W hile there has been no lack of planetary activity to enjoy in the night sky including visibility of Venus, Jupiter and Mars - one celestial spectacle has been missing for a long time. We have not had a bright comet for a dozen years or so and any that have shown up have required telescopes or binoculars to see. We are long overdue for a really bright comet and although I would like to report otherwise, the comet predicted for Christmas will be a good comet, but not likely a spectacular one. However, as one famous comet hunter, David H. Levy said, “Comets are like cats: they have tails and do precisely what they want.”
Of all celestial objects, comets are the most elusive and most unpredictable. Astronomers know many of their orbits with high precision, but their behaviour when these chunks of frozen ice and gas get near the Sun is much less certain. Many do not brighten on schedule, some break up or get destroyed by a close pass to the Sun and others burst forth in spectacular fashion. The most famous example of a much-ballyhooed comet that flopped was Comet Kohoutek in 1973. I tried more than once to catch a glimpse of Kohoutek and failed, and my better half notes (with glee) that she spotted it casually during a snowmobile ride on a frozen lake in the Peterborough area (that was in our pre-courting days, so it does not really count).
As in the case of Comet Kohoutek, comets can be a complete fizzle, or they can totally defy predictions and be easily seen even from our brightly-lit cities.
The last such comet was Comet Hale-Bopp in 1997 with a spectacular show for over a year, remaining visible to the naked eye for 18 months. But who remembers Comet Hyakatake? This one appeared a year before Hale-Bopp, had a larger tail, and came closer to Earth (a close shave of only 15 million kilometres) than the 200 million km. wide pass of HaleBopp. Unfortunately Hyakatake only appeared for three months in 1996 during typically cloudy spring weather and you had to be dedicated to spot it. I had learned a lesson with Kohoutek, and thankfully, the weather cooperated, so I did observe and photograph it on several occasions.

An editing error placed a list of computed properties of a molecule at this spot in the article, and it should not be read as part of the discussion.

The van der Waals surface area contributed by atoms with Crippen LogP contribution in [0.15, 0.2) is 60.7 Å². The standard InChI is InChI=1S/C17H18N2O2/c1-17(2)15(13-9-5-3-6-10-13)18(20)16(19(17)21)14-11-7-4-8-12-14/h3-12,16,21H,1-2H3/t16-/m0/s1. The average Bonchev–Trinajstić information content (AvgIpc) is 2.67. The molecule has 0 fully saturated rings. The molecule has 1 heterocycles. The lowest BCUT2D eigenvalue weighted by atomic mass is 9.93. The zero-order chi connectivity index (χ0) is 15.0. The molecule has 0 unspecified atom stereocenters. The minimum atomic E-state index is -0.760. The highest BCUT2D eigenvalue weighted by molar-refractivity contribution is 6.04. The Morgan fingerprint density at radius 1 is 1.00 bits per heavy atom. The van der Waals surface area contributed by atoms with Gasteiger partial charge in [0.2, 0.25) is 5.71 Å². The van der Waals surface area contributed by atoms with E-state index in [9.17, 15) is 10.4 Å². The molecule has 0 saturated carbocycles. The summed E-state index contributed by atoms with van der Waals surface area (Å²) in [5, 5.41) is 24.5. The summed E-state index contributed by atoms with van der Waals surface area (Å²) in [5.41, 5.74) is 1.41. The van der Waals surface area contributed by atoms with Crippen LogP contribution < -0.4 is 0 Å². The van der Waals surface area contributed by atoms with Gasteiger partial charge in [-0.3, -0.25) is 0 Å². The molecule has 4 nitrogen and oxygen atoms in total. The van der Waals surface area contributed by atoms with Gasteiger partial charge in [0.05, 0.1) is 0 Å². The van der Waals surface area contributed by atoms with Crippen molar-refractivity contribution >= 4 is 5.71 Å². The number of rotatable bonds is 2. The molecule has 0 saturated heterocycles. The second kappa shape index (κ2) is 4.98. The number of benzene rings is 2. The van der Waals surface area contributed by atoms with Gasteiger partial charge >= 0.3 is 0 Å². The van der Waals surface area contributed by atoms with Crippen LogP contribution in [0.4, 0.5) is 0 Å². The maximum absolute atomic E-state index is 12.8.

This Christmas, Comet 46/P Wirtanen is expected to appear in our skies. Away from city lights and moonlight, it may be an interesting sight. Due to be brightest during the later part of 2018 and early January 2019, predictions (for what those are worth) are that it may get to be visible to the naked eye - but don’t expect another Hale-Bopp.
Comet 46/P Wirtanen was preceded by another - a summer comet, Comet Giacobini-Zinner, which required a telescope to see. There is a great picture of it taken by one of our Bluewater Astronomical Society imagers on the BAS website. If predictions are borne out, Comet 46/P will be better than Comet G-Z and should peak late in the year and be best during Moon-free periods in the first two weeks of December and again in the first part of January, 2019. Full Moon occurs Dec. 22 and Wirtanen will not likely be seen over the bright moonlight. But if you can dodge the moon by waiting for it to set, Wirtanen will be above the horizon all night long from midDecember into the New Year. For a chart showing the path of 46/P from Dec. 1, visit the BAS website: www. bluewaterastronomy.com. Click on the VIS.COMETS tab to go to the comets information page.
Good luck with your comet viewing!
On a less happy note, this will be my last astronomy column appearing in local newspapers of the Postmedia Network. However, I will continue a weblog on astronomical happenings at the BAS website. The weblog will include more complete information with charts, links to videos and other graphics as well as some of the spectacular images taken by BAS members (including an occasional one of mine). A direct link to the weblog is http://www. bluewaterastronomy.info/blog/.
Thank you, gentle readers, for all the kind comments I have received over the last three years and 104 columns on astronomy. It has been my pleasure to share my interest with you and it will continue on the weblog. Do check it out.